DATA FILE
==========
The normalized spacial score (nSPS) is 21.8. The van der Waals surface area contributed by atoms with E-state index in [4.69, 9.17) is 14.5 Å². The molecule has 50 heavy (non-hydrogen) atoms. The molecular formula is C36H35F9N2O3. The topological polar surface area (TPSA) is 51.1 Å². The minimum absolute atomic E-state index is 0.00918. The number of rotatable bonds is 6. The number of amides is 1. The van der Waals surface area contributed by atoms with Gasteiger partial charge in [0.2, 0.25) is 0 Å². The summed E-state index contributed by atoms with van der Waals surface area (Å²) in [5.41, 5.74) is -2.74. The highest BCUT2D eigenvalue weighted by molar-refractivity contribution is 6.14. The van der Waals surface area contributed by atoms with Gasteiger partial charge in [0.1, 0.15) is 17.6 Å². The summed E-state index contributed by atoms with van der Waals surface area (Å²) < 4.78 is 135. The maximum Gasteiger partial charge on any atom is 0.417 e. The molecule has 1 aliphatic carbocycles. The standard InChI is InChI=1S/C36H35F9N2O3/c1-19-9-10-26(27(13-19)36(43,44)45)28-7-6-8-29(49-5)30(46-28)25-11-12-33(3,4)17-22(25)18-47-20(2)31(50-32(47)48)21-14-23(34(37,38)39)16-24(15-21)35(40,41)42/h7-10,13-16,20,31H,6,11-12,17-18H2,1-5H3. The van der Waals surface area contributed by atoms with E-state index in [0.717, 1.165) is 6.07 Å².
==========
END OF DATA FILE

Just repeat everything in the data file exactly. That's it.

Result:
The normalized spacial score (nSPS) is 21.8. The van der Waals surface area contributed by atoms with E-state index in [4.69, 9.17) is 14.5 Å². The molecule has 50 heavy (non-hydrogen) atoms. The molecular formula is C36H35F9N2O3. The topological polar surface area (TPSA) is 51.1 Å². The minimum absolute atomic E-state index is 0.00918. The number of rotatable bonds is 6. The number of amides is 1. The van der Waals surface area contributed by atoms with Gasteiger partial charge in [0.2, 0.25) is 0 Å². The summed E-state index contributed by atoms with van der Waals surface area (Å²) in [5.41, 5.74) is -2.74. The highest BCUT2D eigenvalue weighted by molar-refractivity contribution is 6.14. The van der Waals surface area contributed by atoms with Gasteiger partial charge in [0.1, 0.15) is 17.6 Å². The summed E-state index contributed by atoms with van der Waals surface area (Å²) < 4.78 is 135. The maximum Gasteiger partial charge on any atom is 0.417 e. The molecule has 1 aliphatic carbocycles. The standard InChI is InChI=1S/C36H35F9N2O3/c1-19-9-10-26(27(13-19)36(43,44)45)28-7-6-8-29(49-5)30(46-28)25-11-12-33(3,4)17-22(25)18-47-20(2)31(50-32(47)48)21-14-23(34(37,38)39)16-24(15-21)35(40,41)42/h7-10,13-16,20,31H,6,11-12,17-18H2,1-5H3. The van der Waals surface area contributed by atoms with E-state index in [0.717, 1.165) is 6.07 Å².